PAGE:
Advent is a time for pregnancy testing. Reread the readings as if they are talking about what we can participate in and bring to birth. And then ask of ourselves, are we pregnant? Are we pregnant or are we barren? Is there nothing in us seeking to be birthed? The whole movement of creation is our gestation, is what we will bring about. We choose our creation of tomorrow. We choose all that we participate in bringing to birth. Now is the time for us to test that for ourselves. And it’s a delightful thing to realise: all those old familiar stories don’t talk about Jesus at all, they talk about us.

In the manger at Christmas time see yourself. There is no little child from long ago and there is no little child to come. There is no king; we are the king, see ourselves in it. And suddenly the promise of Isaiah we find in our hands. It’s a much more empowering place to put it than to place it on a shelf and hope it will come to life one day.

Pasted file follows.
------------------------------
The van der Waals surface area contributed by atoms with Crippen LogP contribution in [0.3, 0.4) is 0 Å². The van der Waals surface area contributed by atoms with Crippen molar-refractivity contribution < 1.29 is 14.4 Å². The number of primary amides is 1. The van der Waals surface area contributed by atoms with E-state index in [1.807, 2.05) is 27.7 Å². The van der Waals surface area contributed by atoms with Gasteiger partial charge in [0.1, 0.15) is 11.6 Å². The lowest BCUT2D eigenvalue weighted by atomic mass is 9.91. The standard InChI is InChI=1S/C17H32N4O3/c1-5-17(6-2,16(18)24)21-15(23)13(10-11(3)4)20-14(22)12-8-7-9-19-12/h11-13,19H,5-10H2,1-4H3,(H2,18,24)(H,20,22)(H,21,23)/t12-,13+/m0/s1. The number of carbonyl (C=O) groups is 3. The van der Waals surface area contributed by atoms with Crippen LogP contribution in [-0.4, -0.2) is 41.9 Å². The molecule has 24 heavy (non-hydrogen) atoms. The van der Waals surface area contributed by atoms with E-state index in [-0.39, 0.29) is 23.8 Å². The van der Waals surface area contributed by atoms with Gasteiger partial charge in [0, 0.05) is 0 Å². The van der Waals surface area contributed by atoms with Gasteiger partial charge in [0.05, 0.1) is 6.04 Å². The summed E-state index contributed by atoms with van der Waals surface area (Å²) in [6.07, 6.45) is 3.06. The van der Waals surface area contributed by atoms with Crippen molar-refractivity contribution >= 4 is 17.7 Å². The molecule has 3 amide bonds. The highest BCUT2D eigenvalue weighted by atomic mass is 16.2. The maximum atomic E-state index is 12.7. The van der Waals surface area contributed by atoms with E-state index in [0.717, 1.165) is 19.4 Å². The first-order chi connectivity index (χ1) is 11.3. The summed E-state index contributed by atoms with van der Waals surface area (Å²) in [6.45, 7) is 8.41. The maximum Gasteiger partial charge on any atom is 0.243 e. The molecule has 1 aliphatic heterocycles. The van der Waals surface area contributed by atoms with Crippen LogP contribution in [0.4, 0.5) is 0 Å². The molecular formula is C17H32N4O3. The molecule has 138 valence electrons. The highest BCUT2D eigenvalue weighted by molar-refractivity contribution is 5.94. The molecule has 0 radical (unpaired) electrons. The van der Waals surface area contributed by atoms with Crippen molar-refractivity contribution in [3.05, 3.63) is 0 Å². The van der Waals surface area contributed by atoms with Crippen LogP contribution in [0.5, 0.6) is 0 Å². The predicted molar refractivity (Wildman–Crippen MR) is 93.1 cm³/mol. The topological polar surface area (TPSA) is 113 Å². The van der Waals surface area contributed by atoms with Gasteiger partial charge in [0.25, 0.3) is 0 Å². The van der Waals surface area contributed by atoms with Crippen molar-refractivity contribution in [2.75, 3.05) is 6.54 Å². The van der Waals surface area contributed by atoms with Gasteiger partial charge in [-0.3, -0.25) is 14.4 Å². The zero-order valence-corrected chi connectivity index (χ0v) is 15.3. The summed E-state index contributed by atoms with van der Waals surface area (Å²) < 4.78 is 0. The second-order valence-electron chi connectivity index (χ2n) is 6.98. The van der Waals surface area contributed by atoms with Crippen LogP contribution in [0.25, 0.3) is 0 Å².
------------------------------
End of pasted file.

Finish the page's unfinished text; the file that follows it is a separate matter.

Just one little thing, when you look for your pregnancy test kit, please don’t be embarrassed. Some people get so embarrassed they get them off the Net so no one will know. You can do it at home in the toilet, so not even the family know you’re engaged in it, and they’re now small enough that you can dispose of them so no one knows you have done it. Please don’t do it that way, for the danger is even if you discover you’re pregnant you won’t tell anyone. The way to discover your pregnancy is to ask others – I mean it does show, and if it’s not showing at the moment it will show. So just look around and please compliment each other on the size of the bump.

The Lord be with you.
Peter Humphris